Lie down under a maple tree, and watch the keys lazily drift down towards you. In your VR goggles, with WebVR!
(This is in an iFrame – to pop it out for your VR goggles, click here)
I’d written a demo using THREE.js some time back, that simulated maple keys falling in the spring. Having secured some VR goggles (Samsung Gear VR with a Galaxy S7), and tried no end of VR experiences, it seemed like I should “port” that demo into an immersive version.
So you’re a web developer, and you’ve been hearing things about VR. I’m also a web developer, and I’ve also been hearing things about VR! And I’ve been blogging about it. Not just VR – but how VR is very likely to soon become both a crisis and an opportunity for web developers. So what are the prospects for VR for web developers?
Today is April 8, 2016. The Oculus Rift and the HTC Vive both tried to start shipping in the last couple of weeks – and it’s been a bit of a mess. But even so, eager early adopters have raved up and down that this revolutionary technology finally actually works.
As a sequel to my Feb 23 post X3DOM vs. Three.js, I’d like to quickly compare Blend4web vs. Three.js, using that same old arbitrary VRML file as a neutral sample. Blend4web is an add-on for Blender, the open-source 3D authoring tool I use.
Here’s how the Blender workspace containing my old VRML file looks when I export it using Blend4web:
And here’s the same Blender workspace exported as a COLLADA file and then imported into Three.js:
You can drag your mouse on either of those to move them around. Each button gives you a different motion when you drag. Each example uses each button in a different way.
idoru.js is an experiment I’m working on with artificial characters in virtual worlds. The idea is that to provide good “user experience” (UX) in a virtual world, a character must have good “stage presence” to stimulate engagement.
The idea is to create a framework for an artificial character that is charming and attentive to the user. This character can then be “dressed up” with any imaginable avatar. It can be given any “job” that anyone cares to script.
A good suit and deep knowledge are not enough to make a person engaging in the real world. A person needs body language. A person needs to be attentive to the person they are engaging. They need to make eye contact. They need to interact with a person’s personal space in a thoughtful, polite way.
Here’s a quick look at X3DOM vs. three.js. Two very different tools, that both do something I’m very interested in – allow you to publish 3D content and virtual worlds on the open web, without a plugin.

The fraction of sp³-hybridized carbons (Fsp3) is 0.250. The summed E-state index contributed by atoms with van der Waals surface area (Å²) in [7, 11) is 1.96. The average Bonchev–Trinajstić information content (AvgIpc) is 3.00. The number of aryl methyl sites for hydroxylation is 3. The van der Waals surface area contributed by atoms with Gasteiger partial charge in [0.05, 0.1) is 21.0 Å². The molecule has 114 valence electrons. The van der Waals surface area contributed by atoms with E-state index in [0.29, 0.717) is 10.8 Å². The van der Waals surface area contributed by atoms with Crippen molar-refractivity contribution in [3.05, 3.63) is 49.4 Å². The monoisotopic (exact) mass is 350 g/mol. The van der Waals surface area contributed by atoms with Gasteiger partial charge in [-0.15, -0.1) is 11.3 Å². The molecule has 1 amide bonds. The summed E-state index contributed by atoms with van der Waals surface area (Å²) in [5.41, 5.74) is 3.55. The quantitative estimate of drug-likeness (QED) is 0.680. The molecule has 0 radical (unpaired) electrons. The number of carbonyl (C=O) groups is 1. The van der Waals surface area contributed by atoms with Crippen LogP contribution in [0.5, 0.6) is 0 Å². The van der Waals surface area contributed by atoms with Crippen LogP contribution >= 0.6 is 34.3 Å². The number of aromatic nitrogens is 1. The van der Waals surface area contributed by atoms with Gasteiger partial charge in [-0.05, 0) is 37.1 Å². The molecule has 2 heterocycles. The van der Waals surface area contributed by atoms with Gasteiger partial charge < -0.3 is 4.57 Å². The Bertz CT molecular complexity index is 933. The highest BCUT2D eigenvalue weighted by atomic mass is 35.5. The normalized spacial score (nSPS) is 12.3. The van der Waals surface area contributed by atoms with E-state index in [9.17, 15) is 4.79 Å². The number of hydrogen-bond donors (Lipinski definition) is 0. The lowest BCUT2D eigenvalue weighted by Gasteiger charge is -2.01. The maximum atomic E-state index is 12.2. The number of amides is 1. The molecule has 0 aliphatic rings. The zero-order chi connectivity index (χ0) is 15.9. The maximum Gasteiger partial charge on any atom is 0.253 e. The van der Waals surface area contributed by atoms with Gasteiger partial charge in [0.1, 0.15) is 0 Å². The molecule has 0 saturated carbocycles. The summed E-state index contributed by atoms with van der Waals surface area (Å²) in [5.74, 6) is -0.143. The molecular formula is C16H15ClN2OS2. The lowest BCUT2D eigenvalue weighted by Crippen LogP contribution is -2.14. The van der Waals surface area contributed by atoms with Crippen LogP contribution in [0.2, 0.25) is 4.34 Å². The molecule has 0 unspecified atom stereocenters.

I found two good ways to get 3D content (from an ancient VRML file) out of Blender, and out on the open web where anyone with a browser can see them without a plugin. So I’d like to compare X3DOM vs. Three.js.
You can drag your mouse on either of those to move them around. Each button gives you a different motion when you drag. Each example uses each button in a different way.Continue reading “X3DOM vs. Three.js”
Given this phrase in the Wikipedia definition of COLLADA files – “… for exchanging digital assets among various graphics software applications …” – it should come as no surprise that I found the COLLADA format the most effective for exchanging digital assets between Blender and three.js
One running gag on this blog is my repeated attempts at getting the content in my old VRML files on the open web and rendering in a browser again – and this time, without the use of plugins.
I’ve tried importing old VRML directly into three.js – with somewhat less than satisfactory results. I’ve discovered that those old file load nicely into Blender – and I’ve tried any number of way of exporting them from Blender again, with the hopes of loading those formats into three.js.
I’ve always loved it when maple keys come showering down from the trees.
So this is what I chose for my first “cross-technology” bit of eye candy. I made a model of a key in Blender. I exported it as a .JSON file, and imported it into three.js. Once there, I created hundreds of it, and wrote some hackey code to make them drift lazily down from the trees right where the camera is pointed. And then I added a 360 degree background image. Continue reading “Virtual Silver Maple Keys”
They do say that everything is best in moderation, including moderation itself – perhaps the same applies to being a tool agnostic.
“Tool Agnostic” is a cool, but relatively obscure, term that describes an approach to technology free from prejudice. I just Googled “tool agnostic” definition, and didn’t really wind up with anything. So, that to me smacks of an opportunity to post one and get this party rolling.
Let’s start with the term “agnostic” itself. From Mirriam-Webster, the #2 definition stands without restricting itself to the subject of religion or God: